|11 June, 2012 |
| A record-breaking 366 graduating Ph.D.s are told 'Anything is possible' by Paralympic athlete-activist Rick Hansen |
|Canadian athlete and disability rights activist, one of ten honorary doctorate recipients, invites the graduates to stand and express their gratitude |
| (L to R) Hebrew University President Menahem Ben-Sasson shakes hands with honorary doctorate recipient Rick Hansen as Hebrew University Rector Sarah Stroumsa looks on |
Moments before a record-breaking 366 Hebrew University doctoral students received their Ph.D.’s today, Canadian Paralympic athlete and advocate for the rights of people with disabilities Rick Hansen invited them to stand and give thanks to everyone who helped them achieve their objective.
Speaking on behalf of his fellow honorary doctorate recipients, Hansen said, ''At this moment of celebration we are reminded that no one ever gets anywhere on their own. I hope that all of you are reminded that it is because of your faculty and staff, family and friends and community, that you are here at this moment celebrating success, and I invite the graduates to stand and express your gratitude.''
Hansen, who was paralyzed from the waist down at the age of fifteen and became a champion athlete and advocate for people with disabilities, told the graduates, ''I feel like I'm one of the luckiest people on the planet being with you in this special place, Hebrew University, feeling like we have Jerusalem in the palm of our hand, believing that new goals and new dreams will be unfolding.''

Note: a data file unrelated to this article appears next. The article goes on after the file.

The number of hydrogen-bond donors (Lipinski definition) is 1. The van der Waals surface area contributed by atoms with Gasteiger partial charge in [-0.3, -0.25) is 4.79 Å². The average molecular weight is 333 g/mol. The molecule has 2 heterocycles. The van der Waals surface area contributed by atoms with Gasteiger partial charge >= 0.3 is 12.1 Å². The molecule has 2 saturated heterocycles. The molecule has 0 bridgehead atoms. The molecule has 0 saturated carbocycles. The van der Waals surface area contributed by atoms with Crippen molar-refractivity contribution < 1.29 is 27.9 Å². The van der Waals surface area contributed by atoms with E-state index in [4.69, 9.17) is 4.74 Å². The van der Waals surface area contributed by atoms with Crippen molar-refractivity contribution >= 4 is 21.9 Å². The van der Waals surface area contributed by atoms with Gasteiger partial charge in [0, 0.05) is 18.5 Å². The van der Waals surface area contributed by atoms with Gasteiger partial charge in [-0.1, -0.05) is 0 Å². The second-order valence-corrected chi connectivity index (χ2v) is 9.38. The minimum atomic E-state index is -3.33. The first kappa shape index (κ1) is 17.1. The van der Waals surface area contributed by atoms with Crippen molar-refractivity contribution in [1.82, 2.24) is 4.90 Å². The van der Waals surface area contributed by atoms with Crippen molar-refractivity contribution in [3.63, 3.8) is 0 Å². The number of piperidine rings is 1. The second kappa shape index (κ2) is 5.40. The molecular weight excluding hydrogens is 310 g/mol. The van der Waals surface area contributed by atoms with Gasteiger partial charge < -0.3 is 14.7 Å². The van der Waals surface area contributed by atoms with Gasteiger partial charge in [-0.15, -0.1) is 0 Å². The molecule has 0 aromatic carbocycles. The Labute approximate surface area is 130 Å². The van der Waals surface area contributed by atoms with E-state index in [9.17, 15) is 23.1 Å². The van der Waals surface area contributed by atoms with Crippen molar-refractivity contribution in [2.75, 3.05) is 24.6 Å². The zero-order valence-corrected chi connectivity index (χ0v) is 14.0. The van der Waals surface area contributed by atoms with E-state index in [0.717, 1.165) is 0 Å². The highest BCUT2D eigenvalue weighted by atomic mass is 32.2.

He concluded by telling the graduates, ''As you go forward there will be challenges, times when you will be struggling and thinking of giving up hope. I encourage you to realize it is not what happens to you in these times but what you do with it. I also believe that anything is possible. I believe anything is possible.''
The other recipients of honorary doctorates were French academia leader Monique Canto-Sperber, playwright and director Michael Gurevitch, Australian businessman and community leader Harry Hoffman, philanthropist Susan Koret, economist Dr. Bernardo Kligsberg, historian Sir Fergus Millar, business and economics leader Eitan Raff, materials scientist and Nobel Laureate Dan Shechtman, Canadian political scientist Janice Gross Stein, and geologist Edward Stolper.
Bedouin rights activist Amal Elsana Alh’jooj received the Solomon Bublick Prize in recognition of her longstanding activism on behalf of the rights of the Bedouin in Israel, and cognitive psychologist Professor Reuven Feuerstein received the Samuel Rothberg Prize for Jewish Education for his extraordinary achievements in the treatment of children and adults with special needs.
The convocation took place at the Rothberg Amphitheatre, Mount Scopus campus.